11 Questions with Christopher Murphy

An interview with the new ALA Editions publisher

June 22, 2016

Chris Murphy, ALA Editions publisher

Just a few days before the 2016 American Library Association Annual Conference and Exhibition, Christopher Murphy joined ALA as publisher for ALA Editions.

Murphy has nearly 30 years’ experience in editorial, production, and marketing positions at nonprofit organizations, most recently with the Association of International Educators (NAFSA), where he was senior director of publications and communications. He has a B.A. from Loyola University in Baltimore and a master’s from Catholic University in Washington, D.C.

Before packing his bags for Orlando, Murphy answered our “11 Questions” to introduce himself to ALA members.

Coffee, tea, other?

Ever since my days as a student in Dublin when I was working on my masters in Irish studies I’ve been in the habit of drinking strong tea with milk in the morning. I still enjoy coffee on occasion and usually have a cup at work, but tea is my pick-me-up with breakfast most mornings.

What’s the first website or app you check in the morning?

Usually Outlook to see what is going on in email and my calendar. After that, I’ll check Facebook to see what’s up with friends and family.

Best career advice you’ve ever received?

I’ve had some great mentors over the years so it’s hard to pick just one or two things. One of the best that I’d highlight is that listening attentively is an often overlooked but very useful management skill. You can’t learn anything from anyone unless you take the time to really listen to them. Although it can sometimes be hard to put this into practice, I have always tried to remind myself to really hear what colleagues are telling me and be open to the idea that they may have a better way to solve a problem than I have. This has often resulted in the team coming up with a more effective final plan than any one of us would have been able to put together on our own.

What drew you to librarianship/ALA?

Ever since I learned to read, libraries have always been a favorite place for me. Whether it’s been finding the best and most useful sources for research on an academic paper or a professional article or just looking for a new or trusted author to delve into a great novel, libraries have it all. And librarians have often made my searches far more fruitful than they would have been if I were left to my own devices.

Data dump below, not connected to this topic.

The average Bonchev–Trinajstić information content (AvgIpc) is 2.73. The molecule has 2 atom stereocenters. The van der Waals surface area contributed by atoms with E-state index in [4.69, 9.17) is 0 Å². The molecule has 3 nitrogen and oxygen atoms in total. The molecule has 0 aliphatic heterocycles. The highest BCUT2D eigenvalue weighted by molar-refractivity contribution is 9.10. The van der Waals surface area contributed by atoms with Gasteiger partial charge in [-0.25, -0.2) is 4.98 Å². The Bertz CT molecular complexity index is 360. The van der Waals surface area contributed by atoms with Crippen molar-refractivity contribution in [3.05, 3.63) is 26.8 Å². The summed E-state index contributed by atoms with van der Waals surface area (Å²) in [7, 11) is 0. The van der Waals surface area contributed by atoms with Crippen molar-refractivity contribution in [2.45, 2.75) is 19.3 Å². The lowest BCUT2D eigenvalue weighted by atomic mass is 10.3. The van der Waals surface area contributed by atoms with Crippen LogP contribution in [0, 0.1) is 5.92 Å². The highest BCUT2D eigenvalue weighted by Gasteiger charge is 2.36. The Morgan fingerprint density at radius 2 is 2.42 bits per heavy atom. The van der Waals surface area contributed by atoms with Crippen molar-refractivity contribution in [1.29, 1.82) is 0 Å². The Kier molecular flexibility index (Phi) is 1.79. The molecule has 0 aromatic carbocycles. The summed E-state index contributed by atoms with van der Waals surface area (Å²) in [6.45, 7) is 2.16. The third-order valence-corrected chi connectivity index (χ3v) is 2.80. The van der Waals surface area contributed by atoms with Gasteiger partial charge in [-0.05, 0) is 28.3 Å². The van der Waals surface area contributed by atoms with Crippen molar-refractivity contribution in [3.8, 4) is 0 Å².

Most distinct aspect of your personal office?

Right now, not much. But once all my stuff catches up with me here in Chicago, I’ll likely put up some of my photography to decorate the office. Photography is my hobby and I’d like to put up a few scenic shots from my travels.

Guilty pleasure?

Although I’m certainly not a big drinker, I do love to indulge in the occasional fine whiskey of an evening. A bit of an expensive enjoyment, but well worth it, especially when shared with friends.

First job?

My first job that included a paycheck was as a busboy at an old Washington, D.C. restaurant chain called Hot Shoppes when I was 15. The only thing I can definitely say I learned from that experience was that I didn’t ever want to work in the food services industry again.

What do you hope to bring to ALA and members?

I’ve worked in associations for a long time and had many great experiences with association members. I hope that I can learn from the ALA members while also contributing my own understanding of the association publishing field to help ALA produce the best, most useful, and most successful resources possible.

If you had to choose any other profession, what would it be?

I’ve thought about using my writing and photography skills along with my knowledge of Ireland to do some freelance projects there after I retire. But that’s a good ways off at this point.

Book you’re reading?

I have a tendency to get into more than one book at a time. Right now I’m listening to an audiobook that I started on the drive out to Chicago from Washington, D.C., Lamentation by C. J. Sansom. It’s part of a series of historical mystery novels set in Tudor England. I’ve read the others in the series and thought this would provide good entertainment on the drive and for the evenings here in Chicago for the next week or so since my girlfriend can’t join me here until July, and I’m rattling around in a mostly empty apartment. At the same time, I’ve just started reading a nonfiction book, The Immortal Irishman: The Irish Revolutionary Who Became an American Hero by Timothy Egan. It’s about Thomas Francis Meagher, a leader of the Young Irelanders in the 1848 rising against British rule who later escaped imprisonment in Australia (he was sent there by the British authorities after the rising failed) and emigrated to the United States. In the US he became a Civil War general on the Union side and eventually governor of the Montana Territory.

Tool used for keeping your life organized?

My iPhone rules my life.


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